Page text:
If you and your 6-month-old are struggling, then sleep training is a method that can help establish healthy sleep habits for your little one. 

While there are many different approaches to sleep training a 6-month-old, the goal is always: 

To help your baby learn to fall asleep independently and stay asleep.

Here are some of the most common sleep training methods you can consider:

Methods For Sleep Training a 6-Month-Old
  1. The Self-Soothe Technique: The self-soothe sleep method is a more subtle sleep training style and the one that I favor the most for babies and would always try first. It involves helping your baby to fall asleep on their own without any assistance from you by putting into place a routine that gives them the best possible chance to fall asleep independently. This means weaning off contact napping, having a consistent naptime routine, putting your baby down when they are drowsy and not fast asleep, and gradually reducing the amount of time you spend with your baby settling them.
  2. Ferber Method, also known as Gradual Extinction or Interval Method. This method involves gradually increasing the amount of time you leave your baby alone in their crib before going in to comfort them. The goal is to teach your baby to self-soothe and fall asleep on their own by going in to check on them at extended intervals over the training period. This method however does involve leaving your baby to cry for short periods so may not suit everyone.
  3. Chair Method, also known as Camping Out: This is one of my preferred methods. In this method, you settle your baby when they’re drowsy but not asleep and sit in a chair next to their crib. If your baby starts to cry, reassure them with words but do not pick them up and stay until they fall asleep. Over several nights, you move the chair further away until you’re eventually out of the room. Remember, always use your voice to soothe and do not pick your baby up.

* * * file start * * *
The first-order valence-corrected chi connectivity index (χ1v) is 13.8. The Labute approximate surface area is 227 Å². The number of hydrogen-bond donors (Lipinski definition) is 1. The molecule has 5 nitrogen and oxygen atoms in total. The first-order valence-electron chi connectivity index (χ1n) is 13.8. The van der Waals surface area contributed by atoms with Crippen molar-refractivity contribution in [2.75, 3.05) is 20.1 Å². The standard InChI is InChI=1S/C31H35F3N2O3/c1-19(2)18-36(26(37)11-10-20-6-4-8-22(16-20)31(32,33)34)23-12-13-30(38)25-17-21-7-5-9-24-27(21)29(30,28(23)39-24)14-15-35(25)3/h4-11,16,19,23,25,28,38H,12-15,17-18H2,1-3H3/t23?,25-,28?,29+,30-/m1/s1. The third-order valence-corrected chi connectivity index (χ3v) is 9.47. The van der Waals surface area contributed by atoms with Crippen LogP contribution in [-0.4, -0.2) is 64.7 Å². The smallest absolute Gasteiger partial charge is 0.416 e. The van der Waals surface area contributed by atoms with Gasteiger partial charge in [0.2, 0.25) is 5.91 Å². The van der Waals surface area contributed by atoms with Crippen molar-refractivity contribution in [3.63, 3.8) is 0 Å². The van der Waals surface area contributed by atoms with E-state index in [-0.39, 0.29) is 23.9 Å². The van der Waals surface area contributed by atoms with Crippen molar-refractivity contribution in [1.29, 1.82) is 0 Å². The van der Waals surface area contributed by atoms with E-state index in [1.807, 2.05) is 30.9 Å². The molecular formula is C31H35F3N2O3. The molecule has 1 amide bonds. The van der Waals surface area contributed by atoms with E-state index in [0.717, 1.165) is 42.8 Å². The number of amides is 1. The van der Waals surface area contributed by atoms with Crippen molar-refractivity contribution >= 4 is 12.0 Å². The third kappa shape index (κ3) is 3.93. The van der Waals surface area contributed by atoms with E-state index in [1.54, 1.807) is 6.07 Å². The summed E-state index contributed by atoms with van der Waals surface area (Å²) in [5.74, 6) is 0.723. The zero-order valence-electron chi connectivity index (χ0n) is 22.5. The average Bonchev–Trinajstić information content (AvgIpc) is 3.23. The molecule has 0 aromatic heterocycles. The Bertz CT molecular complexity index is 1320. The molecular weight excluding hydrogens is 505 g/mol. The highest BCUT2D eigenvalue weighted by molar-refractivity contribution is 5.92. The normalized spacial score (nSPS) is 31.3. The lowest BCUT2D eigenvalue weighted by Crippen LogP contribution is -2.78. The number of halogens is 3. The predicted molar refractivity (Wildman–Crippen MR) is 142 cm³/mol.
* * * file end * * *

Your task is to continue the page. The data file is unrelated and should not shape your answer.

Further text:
4. Gradual Retreat or Fading Sleep Technique: The fading sleep method is often a good option if your baby takes a long time to fall asleep and needs your presence to drift off. For example, you might start by holding your baby until they fall asleep, then start putting them down when they are drowsy after a short time of holding them. Next, you can start putting them down awake and then gradually moving further away from them each night until they can fall asleep on their own. If your baby doesn’t sleep after 30 minutes, remove them from the bed and try again in 15 minutes time.
  5. Cry-It-Out Method: The cry-it-out method involves leaving your baby to cry for a set amount of time before checking on them. The idea is that your baby will learn to self-soothe and fall asleep on their own. A more intense version of the cry-it-out method is to simply leave your baby to cry it out until they exhaust themselves and go to sleep. This method can be difficult for parents to implement, and potentially harmful to a baby’s wellbeing. Use the cry-it-out technique with great caution.

Each of these methods has its pros and cons, and what works for one family may not work for another.

But remember, it’s important to be consistent with your approach and to have patience. Sleep training is not a one-night fix and the length of time it takes to sleep train can vary greatly from baby to baby.